The solution to Greece’s debt problem should have been rather simple. Devalue currency to increase exports, reduce public spending commitments and renegotiate debt repayment arrangements. But because it was an EU member state it was virtually prohibited from doing any of these things. The EU made quite a fuss over the Greek decision to vote oxi (no) and reject the EU’s bailout deal. This issue quite an eye-opening moment for me. The apparent democratic credentials of the EU I knew and loved were being stripped away. The EU leant very heavily on the Greeks to make the ‘right’ decision. And after the whole incident was over, and the Greeks indeed voted to reject the EU’s financial demands they were essentially imposed on Greece over the course of the next few years. The Greek bailout referendum was a watershed for me and my view of the European Union.

The final straw for my love of the EU was during the buildup to the referendum. We all remember David Cameron waxing lyrical about how he could get a deal with Angela Merkel and reform the EU. At this stage, I was on a knife-edge. If David Cameron could reach an agreement with the German chancellor and come to some kind of arrangement to give Britain greater autonomy within the EU then I would quite probably have voted to remain. AT least in the EU would have proven itself open to, and capable of making necessary reforms and adjustments when the circumstances called for it. But it wasn’t to be. The Prime Minister’s requests were met with a flat and definite no from the de facto head of the European Union. This was the last straw for me, all of the events that had caused me to change my once fervently pro-EU opinion began to make sense. Despite the fact that Britain has been a net contributor to Europe and one of it’s most valuable assets we were unable to get any concessions fro Europe. The EU is a fundamentally unfair institution.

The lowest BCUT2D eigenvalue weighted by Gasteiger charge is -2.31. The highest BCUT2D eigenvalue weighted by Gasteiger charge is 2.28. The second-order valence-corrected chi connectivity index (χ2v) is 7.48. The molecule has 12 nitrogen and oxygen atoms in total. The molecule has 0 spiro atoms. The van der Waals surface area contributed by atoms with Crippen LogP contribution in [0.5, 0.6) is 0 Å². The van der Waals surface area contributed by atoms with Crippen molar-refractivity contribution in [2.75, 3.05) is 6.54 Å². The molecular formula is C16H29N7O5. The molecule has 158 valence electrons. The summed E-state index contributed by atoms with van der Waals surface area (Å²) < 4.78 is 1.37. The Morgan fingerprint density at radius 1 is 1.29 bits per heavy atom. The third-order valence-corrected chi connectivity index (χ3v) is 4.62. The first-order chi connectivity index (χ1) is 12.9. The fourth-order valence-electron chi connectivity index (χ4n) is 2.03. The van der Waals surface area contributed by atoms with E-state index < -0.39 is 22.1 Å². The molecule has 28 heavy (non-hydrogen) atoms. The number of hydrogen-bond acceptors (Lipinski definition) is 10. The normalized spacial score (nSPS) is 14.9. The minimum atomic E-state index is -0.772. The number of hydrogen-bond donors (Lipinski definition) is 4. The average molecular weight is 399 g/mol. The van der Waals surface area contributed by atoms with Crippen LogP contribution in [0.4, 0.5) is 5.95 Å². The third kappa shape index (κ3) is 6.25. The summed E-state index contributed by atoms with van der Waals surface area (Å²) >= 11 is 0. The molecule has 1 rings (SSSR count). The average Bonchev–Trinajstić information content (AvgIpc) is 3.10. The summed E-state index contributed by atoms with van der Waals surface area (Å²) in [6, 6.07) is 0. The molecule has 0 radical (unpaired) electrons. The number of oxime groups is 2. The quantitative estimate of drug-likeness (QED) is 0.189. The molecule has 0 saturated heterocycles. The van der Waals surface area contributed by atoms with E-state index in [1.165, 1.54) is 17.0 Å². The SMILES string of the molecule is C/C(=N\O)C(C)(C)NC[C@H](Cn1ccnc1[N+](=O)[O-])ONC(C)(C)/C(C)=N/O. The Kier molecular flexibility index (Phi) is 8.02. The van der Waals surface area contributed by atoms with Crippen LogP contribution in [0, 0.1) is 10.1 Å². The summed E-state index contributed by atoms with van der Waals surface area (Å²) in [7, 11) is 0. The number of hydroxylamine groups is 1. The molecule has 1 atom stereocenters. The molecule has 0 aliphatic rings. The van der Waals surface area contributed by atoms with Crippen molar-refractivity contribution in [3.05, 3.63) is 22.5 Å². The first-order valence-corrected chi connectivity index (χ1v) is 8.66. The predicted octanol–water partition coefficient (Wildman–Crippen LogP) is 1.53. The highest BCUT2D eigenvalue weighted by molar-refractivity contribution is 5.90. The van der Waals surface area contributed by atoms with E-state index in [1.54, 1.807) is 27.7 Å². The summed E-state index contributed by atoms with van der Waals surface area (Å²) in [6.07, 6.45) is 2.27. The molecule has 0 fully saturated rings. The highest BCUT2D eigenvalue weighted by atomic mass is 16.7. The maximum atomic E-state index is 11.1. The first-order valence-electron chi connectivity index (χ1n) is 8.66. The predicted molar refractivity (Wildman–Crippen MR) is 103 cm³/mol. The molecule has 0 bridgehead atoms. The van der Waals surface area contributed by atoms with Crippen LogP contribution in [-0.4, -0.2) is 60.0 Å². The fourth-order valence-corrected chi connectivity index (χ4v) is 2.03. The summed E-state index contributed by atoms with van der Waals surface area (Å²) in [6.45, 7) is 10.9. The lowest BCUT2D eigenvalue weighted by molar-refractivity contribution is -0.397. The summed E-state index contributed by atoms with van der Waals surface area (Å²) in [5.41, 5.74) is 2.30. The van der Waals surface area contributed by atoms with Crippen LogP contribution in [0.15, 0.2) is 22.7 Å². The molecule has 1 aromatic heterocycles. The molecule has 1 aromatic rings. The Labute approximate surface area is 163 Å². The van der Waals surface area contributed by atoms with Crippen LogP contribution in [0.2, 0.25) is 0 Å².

Obviously, it is dead wrong of me to state that the EU is incapable of reform. It goes through transformations and changes all the time. Yet, these changes are always towards one direction- ever closer union. One of the strangest facets of the Brexit aftermath has been the way people interpret the EU’s leverage over the UK. It is an open secret that Michel Barnier cannot give too many concessions to the Brexit team because many of the EU’s member states will then want to leave the EU. It boggles my mind that people then think the EU is negotiating from a position of strength. This truly sounds like some sort of abusive relationship; ‘If I am nice to you then all my other friends will want to leave me.’ It is pure folly to suggest that a vote to Remain was a vote for stability, quite the opposite. If our recent past is anything to go by the EU is heading into uncharted territory where the lines between the EU and it’s member states are becoming more blurred. There was never really an option to vote for the status-quo. There were only ever two choices, to live out the fantasies of Jean Claude Junker, or to go our separate ways

In this article, I have outlined that I voted to leave the EU not because I am a racist or a moron, but because I looked at the current state of EU and drew my own conclusion from there. I don’t believe Breixt will lead to a new golden age, I never did. My choice was pragmatic. Like many people who voted Brexit, I simply observed what the EU was doing and decided that wanted no part in it. I sincerely wish that many in the Remain camp would do us the courtesy of acknowledging that rather than smearing us as jingoistic reprobates. But just like the dreams of a ‘two speed Europe’ that might be too much to ask.

The Windrush Scandal: Twisting the Knife for a Hopeless Government

I am not very often lost for words but the events that have transpired this week in the Windrush controversy have left me speechless. For the sake of a lost piece of paper many people who have lived in Britain since the 1940s and 1950s have lost their jobs and had their whole lives thrown into question.

As a libertarian, I rarely get the opportunity to jump on any sort of bandwagon. So you will forgive me for enthusiastically hopping aboard this one.  Obviously, this scandal is an utter disgrace. But the claim that Theresa May has created a ‘hostile environment’ for these long naturalised British citizens requires further analysis.

Radio 4 recently caused a stir because they decided to air Enoch Powell’s Rivers of Blood speech in full. I always knew about the speech but was never really aware of the enormous public support that Powell received after he was dismissed (in what must be one of the biggest acts of career suicide in modern British history).